No lawmakers were present for the raucous protest, which came amid stalled efforts to form a new government
A large crowd of demonstrators stormed into Iraq’s parliament building, demonstrating against government corruption and a nominated prime minister candidate some 10 months after the country’s last federal election.
Protesters were filmed as they marched into parliament on Wednesday afternoon, many carrying Iraqi flags and portraits of popular Shiite cleric Muqtada al-Sadr, who has walked away from politics but remains influential . The group was largely made up of young men and numbered in the hundreds, according to Al Jazeera and other regional media.
Reporting from the Iraqi capital, Al Jazeera’s Mahmoud Abdelwahed noted that the protesters had come from “many cities,” and traveled to Baghdad to protest “corrupt politicians”. Chants and slogans against a recently appointed prime minister candidate, Mohammed Shia al-Sudani, also dominated the event. A former governor and minister, al-Sudani was recently chosen to lead a political alliance known as the Coordination Framework, made up of parties more closely aligned with Iran.
Al-Sadr’s faction, which won much of Iraq’s 329 parliamentary seats following the last federal elections in October, has long opposed foreign influence in the country, including from the Iran and the United States.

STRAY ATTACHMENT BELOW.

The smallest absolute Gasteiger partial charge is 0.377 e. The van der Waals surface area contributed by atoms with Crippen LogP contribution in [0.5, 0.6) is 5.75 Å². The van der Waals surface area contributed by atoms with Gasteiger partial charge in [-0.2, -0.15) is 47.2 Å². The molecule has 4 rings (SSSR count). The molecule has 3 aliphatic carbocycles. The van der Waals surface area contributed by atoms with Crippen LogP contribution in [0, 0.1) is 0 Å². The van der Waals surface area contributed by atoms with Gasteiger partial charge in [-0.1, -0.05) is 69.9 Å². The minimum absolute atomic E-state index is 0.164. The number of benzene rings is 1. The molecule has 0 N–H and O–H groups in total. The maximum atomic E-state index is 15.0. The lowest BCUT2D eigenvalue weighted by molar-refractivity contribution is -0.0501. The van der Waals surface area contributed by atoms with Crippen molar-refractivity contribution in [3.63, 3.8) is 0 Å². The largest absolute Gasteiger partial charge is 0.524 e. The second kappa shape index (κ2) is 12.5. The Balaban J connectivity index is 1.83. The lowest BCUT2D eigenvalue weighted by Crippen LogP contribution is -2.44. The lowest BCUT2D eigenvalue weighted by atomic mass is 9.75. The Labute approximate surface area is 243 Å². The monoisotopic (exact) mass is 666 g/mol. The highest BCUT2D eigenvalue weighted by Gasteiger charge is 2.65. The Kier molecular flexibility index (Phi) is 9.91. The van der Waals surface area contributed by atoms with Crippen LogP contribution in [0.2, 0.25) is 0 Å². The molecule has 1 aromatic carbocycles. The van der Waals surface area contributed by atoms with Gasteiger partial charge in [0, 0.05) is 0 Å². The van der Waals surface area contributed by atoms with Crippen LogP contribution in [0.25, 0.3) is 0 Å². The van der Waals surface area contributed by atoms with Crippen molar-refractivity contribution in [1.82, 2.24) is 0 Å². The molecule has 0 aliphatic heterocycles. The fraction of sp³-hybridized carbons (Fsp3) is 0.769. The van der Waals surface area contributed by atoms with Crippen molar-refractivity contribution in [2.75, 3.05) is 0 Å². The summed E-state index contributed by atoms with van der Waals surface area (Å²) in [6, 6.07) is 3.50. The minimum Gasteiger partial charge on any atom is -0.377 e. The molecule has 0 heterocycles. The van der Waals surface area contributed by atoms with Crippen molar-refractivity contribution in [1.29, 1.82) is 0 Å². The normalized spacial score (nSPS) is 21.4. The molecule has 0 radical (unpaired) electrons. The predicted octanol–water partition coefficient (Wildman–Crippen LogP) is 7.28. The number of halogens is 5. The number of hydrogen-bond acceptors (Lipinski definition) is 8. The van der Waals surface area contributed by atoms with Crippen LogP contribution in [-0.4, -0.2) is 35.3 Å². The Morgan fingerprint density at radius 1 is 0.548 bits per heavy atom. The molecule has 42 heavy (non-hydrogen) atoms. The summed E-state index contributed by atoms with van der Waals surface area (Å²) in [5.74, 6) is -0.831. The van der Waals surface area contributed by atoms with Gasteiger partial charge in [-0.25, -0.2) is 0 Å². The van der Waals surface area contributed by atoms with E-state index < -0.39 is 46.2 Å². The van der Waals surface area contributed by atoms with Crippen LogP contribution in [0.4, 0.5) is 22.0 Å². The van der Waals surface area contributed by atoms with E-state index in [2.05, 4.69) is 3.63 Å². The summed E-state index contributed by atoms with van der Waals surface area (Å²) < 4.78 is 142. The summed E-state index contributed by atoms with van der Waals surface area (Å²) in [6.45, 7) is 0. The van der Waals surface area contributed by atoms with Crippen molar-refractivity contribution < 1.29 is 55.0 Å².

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No MPs were in the building when protesters stormed into Baghdad’s heavily fortified Green Zone, and although local media suggested protesters were met by riot police and water cannons earlier during the day, they would have encountered little resistance as they approached parliament.
Prime Minister Mustafa al-Kadhimi – who has remained in power despite delayed attempts to form a new coalition since the last election – has demanded that protesters “withdraw immediately” of the area, warning that the security forces would defend “state institutions and foreign missions” and “to prevent any breach of security and order.”
Hours after the protest kicked off, al-Sadr himself took to Twitter to urge his followers to “Return safe and sound to your homes”, saying that their message had been received by the government. Soon after, protesters began to leave the building, some escorted by security forces, while others were seen chanting and chanting in the streets as they marched out of the green zone.
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